Today’s AFR carries an article Investors warn of consequences of cutting electricity retailer margins (the print version was “‘Crazy’ to target energy retail margins, warn big investors”):
Big investors have slammed the Morrison government’s “big stick” approach to the electricity sector, saying any move to force companies to cut prices will have a major impact on profits, future investment and result in less competition in the long term. Continue reading Big investors slam ‘big stick’ approach
Scott Morrison put in a fine effort to stop the votes that would have retained Wentworth for the Liberals. And he succeeded. Now he seems intent on stopping the $200 billion worth of investment that will be needed to transform the electricity sector.
Craig Emerson in his weekly column for the AFR on Monday drew attention the Venezuelan comparison. On 22 November 2017 they passed a law:
Known as the Constitutional Law of Agreed Prices, the law authorizes regulatory authorities to reach agreements with industry representatives on maximum sale prices for key staples.
Continue reading Moving to a Venezuelan energy policy
The Liberal party has changed leader, in part because of climate change, and are now proceeding with pretty much the final policy landed upon by Malcolm Turnbull, with a couple of significant twists. We now have a very explicit instruction that energy prices along with keeping the lights on are the main game, while emissions reductions can be safely put off to the never-never.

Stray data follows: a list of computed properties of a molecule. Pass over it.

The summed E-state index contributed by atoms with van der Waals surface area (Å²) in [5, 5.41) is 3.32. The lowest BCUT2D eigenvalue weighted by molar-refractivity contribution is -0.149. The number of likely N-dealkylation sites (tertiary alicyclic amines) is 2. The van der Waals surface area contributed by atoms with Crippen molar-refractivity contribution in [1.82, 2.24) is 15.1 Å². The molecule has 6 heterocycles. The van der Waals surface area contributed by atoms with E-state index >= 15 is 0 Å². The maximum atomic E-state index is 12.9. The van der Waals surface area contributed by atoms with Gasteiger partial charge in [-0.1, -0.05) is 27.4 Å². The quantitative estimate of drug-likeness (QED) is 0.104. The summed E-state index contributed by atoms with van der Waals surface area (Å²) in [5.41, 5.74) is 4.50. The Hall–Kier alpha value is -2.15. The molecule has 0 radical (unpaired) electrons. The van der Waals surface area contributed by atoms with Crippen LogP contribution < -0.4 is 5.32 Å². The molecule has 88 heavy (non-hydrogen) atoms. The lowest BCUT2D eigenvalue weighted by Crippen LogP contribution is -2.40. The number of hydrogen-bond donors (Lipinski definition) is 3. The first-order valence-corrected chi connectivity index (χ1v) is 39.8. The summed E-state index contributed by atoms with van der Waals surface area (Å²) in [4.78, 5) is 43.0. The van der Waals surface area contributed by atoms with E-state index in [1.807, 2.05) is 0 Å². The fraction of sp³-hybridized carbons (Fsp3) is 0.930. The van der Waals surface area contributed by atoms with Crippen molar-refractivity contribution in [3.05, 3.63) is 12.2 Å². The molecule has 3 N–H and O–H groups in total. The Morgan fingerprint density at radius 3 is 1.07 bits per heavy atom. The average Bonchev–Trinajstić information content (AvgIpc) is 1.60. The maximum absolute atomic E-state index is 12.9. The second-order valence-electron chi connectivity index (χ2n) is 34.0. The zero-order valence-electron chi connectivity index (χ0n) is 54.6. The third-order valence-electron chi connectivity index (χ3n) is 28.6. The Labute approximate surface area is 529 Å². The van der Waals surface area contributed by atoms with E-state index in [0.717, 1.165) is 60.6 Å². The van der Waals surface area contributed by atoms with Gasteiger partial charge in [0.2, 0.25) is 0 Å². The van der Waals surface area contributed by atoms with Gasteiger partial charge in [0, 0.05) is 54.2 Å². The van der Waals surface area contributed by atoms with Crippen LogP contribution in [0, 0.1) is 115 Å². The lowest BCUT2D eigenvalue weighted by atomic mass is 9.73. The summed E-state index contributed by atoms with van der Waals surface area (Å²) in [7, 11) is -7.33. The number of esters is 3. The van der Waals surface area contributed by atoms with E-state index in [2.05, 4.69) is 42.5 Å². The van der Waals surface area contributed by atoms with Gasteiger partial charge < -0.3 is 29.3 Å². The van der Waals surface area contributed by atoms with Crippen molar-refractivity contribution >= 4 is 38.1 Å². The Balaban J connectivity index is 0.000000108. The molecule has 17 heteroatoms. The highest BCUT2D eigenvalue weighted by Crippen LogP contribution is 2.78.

The Coalition government under Scott Morrison is now almost completely isolated on energy and climate change. Compared to adult countries we look completely foolish, The question remains whether the main actors, the states and the corporates investing in the system, can move forward regardless. Continue reading Reconnecting climate change politics with reality
Here are the last four feature articles from Giles Parkinson at RenewEconomy (as of last weekend):
It’s quite likely that politicians don’t read RenewEconomy. Here’s Ben Potter in the last Weekend AFR:
Continue reading The die is cast – Turnbull chooses political power over the future of the planet and humanity
The Turnbull government has effectively vacated the field on climate change mitigation. Until it shows that it is serious on the matter, there can be no certainty, no end to the climate wars.
The Energy Security Board working for the Turnbull government has come up with a National Energy Guarantee which does no work on emissions reduction, because the target of 26% will be met almost as soon as the policy becomes operational. From the post NEG becomes a farce, this is what is forecast to happen:
Continue reading 26 per cent emissions target means no certainty
Malcolm Turnbull specialises in scapegoating and threatening, while Josh Frydenberg sits there looking vacant, as well he might, until it’s his turn.
Danny Price in an article well worth reading, says Politicians have destroyed the trust needed to make the NEG work.
Kane Thornton CEO of the Clean Energy Council says NEG car is worth buying, even if tyres need pumping up, the flat tyre to him being the 26% emissions reduction target, which will be met by work under way before the NEG starts. If you want to use that analogy, the NEG is like a car without an engine, because it does no work.
David Leitch has two compelling articles – Energy (In)security Board and its modelling spreadsheet and Know your NEM: The ESB is becoming a laughing stock. If, however, you want to read just one article, read Simon Holmes à Court’s NEG promises death of wind and solar, and even battery storage. Continue reading NEG becomes a farce
On the weekend Energy Minister Josh Frydenberg gently reminded the Coalsheviks in the LNP Coalition that they should not be flirting with the idea of coal-fired power, because